With more than 500 million tweets sent each day from an average active monthly user base of 271 million people (and growing), Twitter can seem a bit daunting, even for long-time users.
But, as the largest source of third-party content in the world, can you afford NOT to join the party?
As an endless stream of news, videos, infographics, e-books, webinars, memes, and more, Twitter is teeming with information.
While it may appear that everyone is seemingly clamoring for attention at the world’s largest social conversation, your buyers and prospects turn to Twitter to gather and share this perpetual font of knowledge.
What’s the bottom line? Twitter can help you sell more.
Here are six actionable tips to help you sift through all of the noise and engage your clients and hot prospects.
1) Define Your Voice/Persona
Twitter is an incredible megaphone for your personal brand. Ideally, your Twitter profile should mirror your LinkedIn persona, as the goal is to marry your personal and professional brands. Remember, people buy from people they like, and people like people just like themselves. Make your buyers want to buy from YOU!
The most effective way to build a brand is to tell a story. What do you want to be known for on Twitter – are you the food critic, the travel guide, the tech geek? Consider what topic will be top of mind for your buyers and prospects as they look to your Twitter feed for information – that’s your personal brand.
2) Set Up The Ideal Feed
Hint – it’s not your home Twitter stream. A common mistake that Twitter newbies make is a reluctance to follow too many people because they can’t keep up with the fire hose of information. Use Twitter lists – public and private – to segment feeds and pertinent information into manageable categories for both easy reference and useful prospecting. Tools like Hootsuite, Buffer, and Sprout Social, to name a few, can also help ease the process.
3) Share Content Regularly (and Often)
Ask yourself this question: would you rather be known as an influencer or a pest? Are you just adding to the Twitter noise or contributing relevant content and useful information that your buyers and potential prospects will find valuable during all stages of their buying journey? Sales professionals must be a continuous, supportive resource for their buyer. Since different buyers also respond to different trigger words, headlines, and hashtags, try sharing your content multiple times throughout the day. Don’t forget that your prospects log onto Twitter at different times per day and not everyone saw your post the first time.
4) Mind Your Manners
The two most powerful, but underutilized, words on Twitter are, “Thank you.” This phrase should become a daily tweeting habit as you build engagement with your followers. When someone retweets your content, thank him/her directly, and by name, for the social share. Whenever you are added to a list – again, reach out and thank someone. Not only will your mother be proud of you for displaying good manners, but “thank you” is also a great conversation starter with prospective buyers and prospects. Don’t forget Twitter is a two-way street, so be great and reciprocate. Sharing is caring: good tweets deserve a retwteet. It’s also a great way to build rapport with potential clients and influencers.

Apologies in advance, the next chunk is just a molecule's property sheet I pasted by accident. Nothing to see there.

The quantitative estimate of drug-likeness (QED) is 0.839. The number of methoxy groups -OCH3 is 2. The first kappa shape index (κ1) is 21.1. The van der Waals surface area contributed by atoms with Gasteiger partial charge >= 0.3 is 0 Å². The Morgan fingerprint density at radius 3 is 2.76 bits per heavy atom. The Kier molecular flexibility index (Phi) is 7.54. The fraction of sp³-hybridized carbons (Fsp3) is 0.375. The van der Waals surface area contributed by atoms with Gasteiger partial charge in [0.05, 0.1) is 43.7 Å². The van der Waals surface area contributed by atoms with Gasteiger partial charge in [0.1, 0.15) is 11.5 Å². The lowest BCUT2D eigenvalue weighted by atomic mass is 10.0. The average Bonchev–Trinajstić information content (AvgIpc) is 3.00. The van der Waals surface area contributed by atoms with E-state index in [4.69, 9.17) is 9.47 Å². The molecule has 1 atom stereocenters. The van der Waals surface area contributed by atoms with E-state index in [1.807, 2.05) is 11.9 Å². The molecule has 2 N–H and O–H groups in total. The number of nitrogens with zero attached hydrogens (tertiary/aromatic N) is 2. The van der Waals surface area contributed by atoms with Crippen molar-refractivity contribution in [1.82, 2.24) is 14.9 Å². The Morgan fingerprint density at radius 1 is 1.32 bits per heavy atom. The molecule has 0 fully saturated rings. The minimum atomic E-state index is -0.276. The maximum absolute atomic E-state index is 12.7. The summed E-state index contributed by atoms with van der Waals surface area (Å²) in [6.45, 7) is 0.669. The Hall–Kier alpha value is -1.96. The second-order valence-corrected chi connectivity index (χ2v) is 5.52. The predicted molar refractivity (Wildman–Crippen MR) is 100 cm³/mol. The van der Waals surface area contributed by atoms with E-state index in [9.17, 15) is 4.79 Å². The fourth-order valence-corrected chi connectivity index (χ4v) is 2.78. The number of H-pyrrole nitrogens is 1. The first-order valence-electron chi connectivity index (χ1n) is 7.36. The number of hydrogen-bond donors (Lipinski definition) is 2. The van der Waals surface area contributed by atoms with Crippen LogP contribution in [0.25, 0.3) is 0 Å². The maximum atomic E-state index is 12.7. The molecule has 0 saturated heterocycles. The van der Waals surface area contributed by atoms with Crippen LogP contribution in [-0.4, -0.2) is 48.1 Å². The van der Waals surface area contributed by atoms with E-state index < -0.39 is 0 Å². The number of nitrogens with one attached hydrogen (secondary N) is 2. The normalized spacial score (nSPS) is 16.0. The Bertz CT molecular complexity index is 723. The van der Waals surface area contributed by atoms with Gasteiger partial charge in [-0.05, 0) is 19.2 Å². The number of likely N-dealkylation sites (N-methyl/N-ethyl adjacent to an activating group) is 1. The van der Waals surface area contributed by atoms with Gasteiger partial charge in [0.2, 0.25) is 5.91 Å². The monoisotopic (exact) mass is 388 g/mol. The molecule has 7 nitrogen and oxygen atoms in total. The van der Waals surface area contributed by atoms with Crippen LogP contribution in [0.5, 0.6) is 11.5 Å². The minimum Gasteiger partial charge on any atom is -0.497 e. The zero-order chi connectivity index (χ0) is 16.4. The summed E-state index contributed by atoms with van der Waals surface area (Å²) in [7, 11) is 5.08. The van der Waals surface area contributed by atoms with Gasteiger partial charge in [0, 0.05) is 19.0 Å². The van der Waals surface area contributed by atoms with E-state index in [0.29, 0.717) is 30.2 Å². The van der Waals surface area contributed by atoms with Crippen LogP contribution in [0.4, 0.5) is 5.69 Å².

5) Listen To The Crowd
Use Twitter to openly ask your followers and the community for answers, ideas, and inspiration – the results may surprise you – both in speed of response and in scope of information. Although not a substitute for traditional market research, the broader applications of crowdsourcing have not gone unnoticed. Crowdsourcing can be particularly effective for sales representatives when Social Selling ideas and strategies are shared among groups through twitter chats (like #S4LSocial), or individually by new ideas from other sales pros giving peer-to-peer learning advice. Almost no question (asked in good taste) will go unanswered when tweeted through an open call during peak Twitter times (for maximum exposure).
6) Use Competitive Intelligence
Unless a user’s tweets are protected, monitoring the activities of your competition on Twitter is as simple and painless as the children’s game, “Follow the Leader.” In fact, it’s exactly the same process.
Analyze your competitor’s tweets for relevant content: new product announcements, interactions with (shared or potential) clients or prospects, which tweets are retweeted or commented upon, etc. Make sure to take the macro view: the overall style and tone of the account is just as important as the granular content. Is the account contrarian to the industry? Irreverent?
Politically correct? Are there any noteworthy usage patterns or habits (always attends a particular twitter chat, or retweets an industry blog, insider, or prospective client) that require attention?
Likewise, a follower analysis will yield interesting data, not only about the company (current clients and prospects), but also about the individual Twitter account owner.
Since you are what you tweet, learn the value of 140 characters or less during our weekly, which continues every Wednesday at 12 p.m. ET.
5 Questions for #S4LSocial – 12 p.m. ET Wednesday, October 8
Q1: What is your best Twitter tip for driving #SocialSelling engagement?
Q2: How can I ensure that my tweet will be retweteed/replied to?
Q3: What are some of Twitter social faux pas (breaches of etiquette) to avoid?
Q4: What are your favorite #SocialSelling Twitter tools?
Q5: Share your #SocialSelling success stories with Twitter (opportunities created, leads generated)